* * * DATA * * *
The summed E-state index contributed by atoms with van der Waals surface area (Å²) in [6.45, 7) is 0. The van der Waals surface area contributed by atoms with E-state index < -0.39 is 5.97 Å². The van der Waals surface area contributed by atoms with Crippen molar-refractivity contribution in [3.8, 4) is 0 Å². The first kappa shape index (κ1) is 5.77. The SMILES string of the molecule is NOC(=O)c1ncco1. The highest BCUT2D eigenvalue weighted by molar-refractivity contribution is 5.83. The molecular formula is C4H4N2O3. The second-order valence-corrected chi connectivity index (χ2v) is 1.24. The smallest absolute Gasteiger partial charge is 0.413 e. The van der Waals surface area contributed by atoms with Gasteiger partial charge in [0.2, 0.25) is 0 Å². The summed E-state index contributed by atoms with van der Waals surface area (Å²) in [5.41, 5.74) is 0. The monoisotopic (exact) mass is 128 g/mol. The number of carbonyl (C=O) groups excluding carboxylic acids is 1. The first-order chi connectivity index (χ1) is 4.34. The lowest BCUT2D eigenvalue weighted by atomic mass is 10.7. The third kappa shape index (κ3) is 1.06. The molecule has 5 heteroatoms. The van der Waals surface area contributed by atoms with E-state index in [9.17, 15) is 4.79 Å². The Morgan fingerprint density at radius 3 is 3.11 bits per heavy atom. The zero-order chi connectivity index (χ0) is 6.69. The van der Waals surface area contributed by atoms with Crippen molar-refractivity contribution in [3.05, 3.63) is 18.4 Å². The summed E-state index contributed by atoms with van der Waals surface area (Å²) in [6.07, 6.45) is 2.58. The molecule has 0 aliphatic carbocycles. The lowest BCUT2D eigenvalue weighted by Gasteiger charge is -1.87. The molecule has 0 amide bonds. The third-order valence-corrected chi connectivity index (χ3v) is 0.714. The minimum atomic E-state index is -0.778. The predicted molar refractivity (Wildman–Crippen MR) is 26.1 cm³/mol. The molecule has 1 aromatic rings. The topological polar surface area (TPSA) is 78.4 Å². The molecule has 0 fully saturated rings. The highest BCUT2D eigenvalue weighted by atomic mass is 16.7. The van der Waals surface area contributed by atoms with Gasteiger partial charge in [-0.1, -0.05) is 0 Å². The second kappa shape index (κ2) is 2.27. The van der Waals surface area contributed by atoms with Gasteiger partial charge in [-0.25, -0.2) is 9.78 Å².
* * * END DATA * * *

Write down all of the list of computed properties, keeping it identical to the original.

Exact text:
The summed E-state index contributed by atoms with van der Waals surface area (Å²) in [6.45, 7) is 0. The van der Waals surface area contributed by atoms with E-state index < -0.39 is 5.97 Å². The van der Waals surface area contributed by atoms with Crippen molar-refractivity contribution in [3.8, 4) is 0 Å². The first kappa shape index (κ1) is 5.77. The SMILES string of the molecule is NOC(=O)c1ncco1. The highest BCUT2D eigenvalue weighted by molar-refractivity contribution is 5.83. The molecular formula is C4H4N2O3. The second-order valence-corrected chi connectivity index (χ2v) is 1.24. The smallest absolute Gasteiger partial charge is 0.413 e. The van der Waals surface area contributed by atoms with Gasteiger partial charge in [0.2, 0.25) is 0 Å². The summed E-state index contributed by atoms with van der Waals surface area (Å²) in [5.41, 5.74) is 0. The monoisotopic (exact) mass is 128 g/mol. The number of carbonyl (C=O) groups excluding carboxylic acids is 1. The first-order chi connectivity index (χ1) is 4.34. The lowest BCUT2D eigenvalue weighted by atomic mass is 10.7. The third kappa shape index (κ3) is 1.06. The molecule has 5 heteroatoms. The van der Waals surface area contributed by atoms with E-state index in [9.17, 15) is 4.79 Å². The Morgan fingerprint density at radius 3 is 3.11 bits per heavy atom. The zero-order chi connectivity index (χ0) is 6.69. The van der Waals surface area contributed by atoms with Crippen molar-refractivity contribution in [3.05, 3.63) is 18.4 Å². The summed E-state index contributed by atoms with van der Waals surface area (Å²) in [6.07, 6.45) is 2.58. The molecule has 0 aliphatic carbocycles. The lowest BCUT2D eigenvalue weighted by Gasteiger charge is -1.87. The molecule has 0 amide bonds. The third-order valence-corrected chi connectivity index (χ3v) is 0.714. The minimum atomic E-state index is -0.778. The predicted molar refractivity (Wildman–Crippen MR) is 26.1 cm³/mol. The molecule has 1 aromatic rings. The topological polar surface area (TPSA) is 78.4 Å². The molecule has 0 fully saturated rings. The highest BCUT2D eigenvalue weighted by atomic mass is 16.7. The van der Waals surface area contributed by atoms with Gasteiger partial charge in [-0.1, -0.05) is 0 Å². The second kappa shape index (κ2) is 2.27. The van der Waals surface area contributed by atoms with Gasteiger partial charge in [-0.25, -0.2) is 9.78 Å².